# MathJax guide for RPG.SE: How to format pretty tables and equations?

For a more exhaustive tutorial please see Math.SE's Mathjax quick reference which covers many more things than this post does. This is trying to focus on the formatting which is typically needed here, which is a lot less than a maths site does.

• How do I format good-looking equations?

• How do I format good-looking tables?

• related: MathJaX is live on RPGSE (which also has some examples, but not as well gathered/organized as this) – nitsua60 Jul 12 '20 at 13:32
• Relevant MSE post: Stack Exchange is rolling out native table support that isn't reliant on MathJax. It goes into testing today on MSE and on the DBA Meta, then rolls out to DBA.SE itself a week later, and will be available network-wide a week after that. It uses "GitHub-flavored Markdown" table syntax (since CommonMark doesn't include a specification for tables at the moment). – V2Blast Nov 24 '20 at 0:54

Note that MathJax will make a page slower to load and can be jarring if there's a lot of inline equations (note that typeface and size is different). For superscript in normal text, say for footnotes, use <sup></sup> and html codes for special characters, such as &dagger; for † and &times; for ×.

## Equations and Maths

First, a definition. MathJax lets us format things as $$\\LaTeX\$$ math-mode, which means maths looks good and text looks bad. (Different kerning and no spacing which makes it difficult to read.)

You can make in-line equations by enclosing in $..$ and on separate, centred lines by enclosing in $$..$$. So, for example $1+2=3$ renders as $$\1+2=3\$$ while $$1+2=3$$ renders as $$1+2=3$$

Super and subscript is achieved via ^ and _ respectivly. If these are to contain more than a single character, enclose them in {..}. Example: $M_{x, b}^n = x_b + n^3$ gives $$\M_{x, b}^n = x_b + n^3\$$

There a number functions for special characters and formatting. \times gives $$\\times\$$, $\sum$ gives $$\\sum\$$, and similarly for greek letters $\alpha$ gives $$\\alpha\$$ and common functions $\ln$ gives $$\\ln\$$

Fractions can be achieved using \frac{}{}. When putting a fraction in parenthesis use \left and \right on those to make then scale with the height of the fraction. Example with and without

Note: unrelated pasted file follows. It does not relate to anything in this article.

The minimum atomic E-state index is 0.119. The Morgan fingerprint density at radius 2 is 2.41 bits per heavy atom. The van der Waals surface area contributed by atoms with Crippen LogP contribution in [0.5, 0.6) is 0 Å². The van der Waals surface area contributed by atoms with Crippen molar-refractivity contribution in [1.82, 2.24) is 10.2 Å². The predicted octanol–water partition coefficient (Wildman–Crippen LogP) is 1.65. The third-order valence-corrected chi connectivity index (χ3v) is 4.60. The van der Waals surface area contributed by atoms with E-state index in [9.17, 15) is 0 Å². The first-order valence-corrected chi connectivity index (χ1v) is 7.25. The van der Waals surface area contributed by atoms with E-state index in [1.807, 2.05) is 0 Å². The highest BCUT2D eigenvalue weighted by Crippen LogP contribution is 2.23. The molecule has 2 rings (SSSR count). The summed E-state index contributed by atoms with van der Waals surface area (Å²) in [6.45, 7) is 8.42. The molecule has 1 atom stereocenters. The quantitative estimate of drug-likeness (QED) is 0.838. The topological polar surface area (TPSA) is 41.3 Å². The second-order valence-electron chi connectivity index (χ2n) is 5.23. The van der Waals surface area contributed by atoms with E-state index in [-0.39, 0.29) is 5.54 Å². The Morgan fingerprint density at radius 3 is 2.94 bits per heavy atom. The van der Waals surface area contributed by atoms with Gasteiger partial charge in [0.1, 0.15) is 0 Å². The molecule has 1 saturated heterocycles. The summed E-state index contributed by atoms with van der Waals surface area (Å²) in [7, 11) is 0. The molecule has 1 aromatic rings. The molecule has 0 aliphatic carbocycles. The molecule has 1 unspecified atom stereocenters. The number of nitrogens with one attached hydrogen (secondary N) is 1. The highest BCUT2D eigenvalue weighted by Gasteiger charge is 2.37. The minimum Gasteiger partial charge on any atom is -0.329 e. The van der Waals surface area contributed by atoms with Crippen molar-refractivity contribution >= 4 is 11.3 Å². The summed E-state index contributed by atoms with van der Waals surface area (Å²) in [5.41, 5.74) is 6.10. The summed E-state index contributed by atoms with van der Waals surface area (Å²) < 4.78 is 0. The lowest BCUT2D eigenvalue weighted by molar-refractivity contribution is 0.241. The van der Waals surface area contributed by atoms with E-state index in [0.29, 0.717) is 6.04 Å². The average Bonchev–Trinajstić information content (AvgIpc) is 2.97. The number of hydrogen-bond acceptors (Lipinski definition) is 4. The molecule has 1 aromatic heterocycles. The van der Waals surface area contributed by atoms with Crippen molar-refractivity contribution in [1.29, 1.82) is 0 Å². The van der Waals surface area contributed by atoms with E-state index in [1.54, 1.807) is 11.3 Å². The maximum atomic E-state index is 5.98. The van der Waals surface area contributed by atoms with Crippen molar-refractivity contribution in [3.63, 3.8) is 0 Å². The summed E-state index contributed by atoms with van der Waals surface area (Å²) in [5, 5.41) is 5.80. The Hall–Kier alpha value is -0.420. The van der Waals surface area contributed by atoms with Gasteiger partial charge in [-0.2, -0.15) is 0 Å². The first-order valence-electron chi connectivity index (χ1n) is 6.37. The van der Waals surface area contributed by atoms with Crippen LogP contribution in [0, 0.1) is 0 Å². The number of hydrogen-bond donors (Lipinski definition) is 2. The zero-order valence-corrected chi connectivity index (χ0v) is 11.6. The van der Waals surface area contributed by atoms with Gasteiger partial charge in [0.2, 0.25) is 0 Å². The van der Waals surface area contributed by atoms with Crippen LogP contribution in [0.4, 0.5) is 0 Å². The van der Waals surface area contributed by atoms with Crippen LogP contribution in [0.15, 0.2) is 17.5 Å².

$$\frac{1}{20} + (\frac{1}{20})^2 + \left(\frac{1}{20}\right)^2$$


$$\frac{1}{20} + (\frac{1}{20})^2 + \left(\frac{1}{20}\right)^2$$

If you have long equations you can the align environment to make it align over multiple lines. Use \\ to mark linebreaks and & to define anchors, ie. points which are to be aligned on the vertical. (Note the spacing sometimes can go weird around the & which should be fixable by injecting some empty brackets {})

\begin{align}
P &=  1 + 2 + 3 + 4 + 5 + \frac{3}{7} \\
&\approx  15.429
\end{align}


\begin{align} P &= 1 + 2 + 3 + 4 + 5 + \frac{3}{7} \\ &\approx 15.429 \end{align}

## Markdown Tables

In december 2020 we got support for markdown tables (Announcement post on main meta).

Cells are divided by | and the mandatory header is delineated by the row of dashes (--). Column alignment can be set by including colons in that row. Spacing and number of dashes is not critical (line breaks are), but can be useful to keep the markdown version readable. Below is an example table and the code producing it.

First row cell entry
Second row It is possible to include quite a lot of text in a cell, and it will wrap if needed.
| A header | Another header | Last Header |
| :------- | :------------: | ----------: |
| First    | row            | cell entry  |
| Second   | row            | It is possible to include quite a lot of text in a cell,
and it will wrap if needed.  |


## MathJax Tables

In order to make tables with MathJax we make use of the array environment. This has the side effect that it makes text look bad, unless we use the \text command. This makes it render like text, but note that MarkDown does not work inside such commands. You can use \textit and \textbf instead to make the text italicized or bold respectively.

Use \\ to end rows, and & to separate cells. You need a column definer at the start (otherwise your first character will be eaten). It defines how your columns will be justified (left, centered, or right) and you can use | to introduce vertical lines. Use \hline after a linebreak to make a horizontal line. Consider using as few lines as necessary to make the table readable. Column justification defaults to centered.

\begin{array}{r|lc}
\textbf{Number} & \textbf{Left Justified Text} & N_{i+1} \\ \hline
1 & Text in math mode           & 3\\
3 & \text{Text as normal text}  & 97 \\
13 & \textit{Text in italics}    & - \\
42 & \text{Text } \textbf{bolded} \text{ for effect}
\end{array}


$$\begin{array}{r|lc} \textbf{Number} & \textbf{Left Justified Text} & N_{i+1} \\ \hline 1 & Text in math mode & 3\\ 3 & \text{Text as normal text} & 97 \\ 13 & \textit{Text in italics} & - \\ 42 & \text{Text } \textbf{bolded} \text{ for effect} \end{array}$$

There are a number of webapps which let you generate Latex tables using a more visual front end. You will need to change tabular to array and put in \text functions as appropriate.

• If you align the = and the \approx in your align example (rather than aligning the first entity after them) you won't have that spacing problem and won't need the invisible brackets. I've gone ahead and done it in the LaTeX (but not the code version) so that you can see and decide if you want to edit. – nitsua60 Jul 12 '20 at 13:30
• @nitsua60 Huh.. Cheers! I left the note in about the brackets, because it is sometimes needed, depending on what you do with it. – Someone_Evil Jul 12 '20 at 20:21
• That's funny--I've literally never had to do that, nor seen that trick used. And tex.se is how I made my way to the Stack! As usual with (La)TeX, running across something new every time =) – nitsua60 Jul 12 '20 at 20:32